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Friday, February 21, 2014

I/D #1 - Unit N Concept 7: How do SRTs & the UC relate?

Inquiry Activity Summary:
The unit circle activity is to help us develop our understanding of the special right triangles and how it correlates with the unit circle. There are three special right triangles: 30º, 45º, and 90º. The three sides of the triangle has to be simplified in such a way that the hypotenuse is equal to one because when inserting the triangle into the unit circle, the hypotenuse would be the radius, which always have to be one.

1. Rules for 30º triangle:
  • Hypotenuse (r) is 2x *Remember to change it to 1 by dividing 2x*  
  • Horizontal value (x) is x *When divided by 2x, it will make 1/2* 
  • Vertical value (y) is x radical 3 *When divided by 2x, it will be radical 3/2*
  • The 30º angle must be at the origin (0,0)

2. Rules for 45º triangle:
  • Hypotenuse is radical 2 but remember to divide by radical 2 to make it 1
  • Horizontal value is 1 over radical 2, when divided it'll be radical 2 /2
  • Vertical value will be the same as horizontal value
  • 45º angle must be at origin






3. Rules for 60º triangle:
  • Hypotenuse is 2x, divide by 2x and it'll become 1
  • Horizontal value is x radical 3, after dividing it'll be radical 3 / 2
  • Vertical value is x, after dividing it'll be 1/2
  • 60º must be at origin








4. The special right triangles activity helps us derive the unit circle because the points from the triangles will form a circle if all the points are connected. But of course, the 30º, 45º, & 60º are only in the first quadrant. So, you would have to find the other coordinate pairs, however, once you know quadrant 1, you basically know all the other quadrants.

5. The triangles drawn in this activity lies in quadrant 1. The values will change with positive or negative depending on which quadrant you're in. If you're in the 2nd quadrant, then your x value will be negative and your y value is positive. If it's in the 3rd, both the x and y value will be negative. If it's in the 4th, x value will be positive and y value negative.
In this 2nd quadrant, I showed the 30º reference angle,
the actual angle is 150º. As you can see, the coordinate pair
farthest to the right, is similar to the 30º angle in quadrant I.
The only difference is the x value is negative.
In this 3rd quadrant, I showed the 45º reference angle, the angle
is 225º. The coordinate pair closest to the bottom has both a negative
y and x value. It's also similar to 45º in quadrant I.
In quadrant IV, I showed the 60º reference angle and the angle
would be 300º. The coordinate pair closest to the bottom has a negative
y value and a positive x value. This angle is similar to the 60º angle
in quadrant I.

Inquiry Activity Reflection:
"The coolest thing I learned from this activity was..." The unit circle consists of special right triangles and it's not just a bunch of numbers you have to memorize; there's a pattern.

"This activity will help me in this unit because..." I'll be able to comprehend the unit circle without having to memorize random points.

"Something I never realized before about special right triangles and the unit circle is..." That just by knowing the first quadrant, you pretty much memorized the entire unit circle.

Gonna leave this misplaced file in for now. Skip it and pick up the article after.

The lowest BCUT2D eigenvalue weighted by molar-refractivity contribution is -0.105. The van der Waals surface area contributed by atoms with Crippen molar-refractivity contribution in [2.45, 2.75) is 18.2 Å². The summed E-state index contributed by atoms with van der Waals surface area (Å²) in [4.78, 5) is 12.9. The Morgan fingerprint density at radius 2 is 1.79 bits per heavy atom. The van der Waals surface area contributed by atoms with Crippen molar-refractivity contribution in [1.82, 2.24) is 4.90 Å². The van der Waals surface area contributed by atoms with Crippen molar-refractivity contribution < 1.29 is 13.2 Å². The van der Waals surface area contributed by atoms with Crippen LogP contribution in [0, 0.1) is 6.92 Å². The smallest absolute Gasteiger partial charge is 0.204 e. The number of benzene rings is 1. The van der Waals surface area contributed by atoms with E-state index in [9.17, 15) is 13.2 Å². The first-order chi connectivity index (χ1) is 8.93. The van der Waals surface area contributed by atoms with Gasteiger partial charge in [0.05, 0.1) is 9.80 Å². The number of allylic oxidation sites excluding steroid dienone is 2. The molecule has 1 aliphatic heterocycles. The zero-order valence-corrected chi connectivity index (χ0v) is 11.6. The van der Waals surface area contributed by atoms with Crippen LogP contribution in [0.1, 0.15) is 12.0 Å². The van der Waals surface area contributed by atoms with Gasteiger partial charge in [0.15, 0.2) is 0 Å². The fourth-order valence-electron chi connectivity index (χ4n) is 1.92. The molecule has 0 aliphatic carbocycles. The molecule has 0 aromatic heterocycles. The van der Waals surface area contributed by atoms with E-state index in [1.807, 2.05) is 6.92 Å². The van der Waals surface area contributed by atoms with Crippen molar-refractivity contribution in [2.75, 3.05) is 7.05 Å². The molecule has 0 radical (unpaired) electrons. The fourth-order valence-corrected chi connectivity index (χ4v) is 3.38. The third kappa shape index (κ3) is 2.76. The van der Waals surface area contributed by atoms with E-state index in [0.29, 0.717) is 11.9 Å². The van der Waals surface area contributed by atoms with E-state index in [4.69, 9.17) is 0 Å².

Monday, February 10, 2014

RWA#1: Unit M Concept 5 - Conic Sections in Real Life (Parabola)

1. Definition: The set of all points that are equal distance from a point (focus) and a line (directrix)
https://people.richland.edu/james/lecture/m116/conics/paradef.html


2. Algebraically, the standard equation is (x-h)^2=4p(y-k) or (y-k)^2=4p(x-h), depending if the graph goes right, left, up, or down. The parabola will go up if x appears first and p is positive. It will go down if x appears first and p is negative. It will go right if y is first and p is positive, and left is when y appears first and p is negative. Your vertex is (h,k) and the directrix is a dotted line that is p units away from the vertex, in the opposite direction of the focus. The axis of symmetry will be perpendicular to the directrix and it will always go through the vertex and the focus. In addition, you don't have to find the eccentricity because it is always be equal to one. 
    Graphically, the parabola goes in four directions depending on the x and y, as mentioned above. The vertex is in between the focus and directrix (FVD or DVF). The focus will always be on the inside of the parabola. As seen on the picture above, the point from the focus to a point on the parabola to the directrix will be the same distance.

Here's a cool video to learn more on parabolas: This video will show you that there are parabolas in video games such as Mario. It shows how the parabola would become skinnier/fatter if he ran while jumping or jumped normally.



3. Real World Application: Not only does parabolas appear in video games (shown in the video above), but they also appear on bridges, roller coasters, and satellite dishes. The picture displayed below is a Roman aqueduct, it would help channel water and was a major component in the Roman water supply. A more sophisticated example would be the satellite dishes. The structure of the dish enables it to transmit and detect signals from a specific source. When the signal bounces off of the dish it creates a parabola.
http://someinterestingfacts.net/how-roman-aqueducts-were-made/
http://img.ehowcdn.com/article-new-thumbnail/ds-photo/getty/article/163/99/78431210.jpg

4. Work Cited:
https://people.richland.edu/james/lecture/m116/conics/paradef.html
http://www.youtube.com/watch?v=E_0AHIaK48A
http://someinterestingfacts.net/how-roman-aqueducts-were-made/
http://img.ehowcdn.com/article-new-thumbnail/ds-photo/getty/article/163/99/78431210.jpg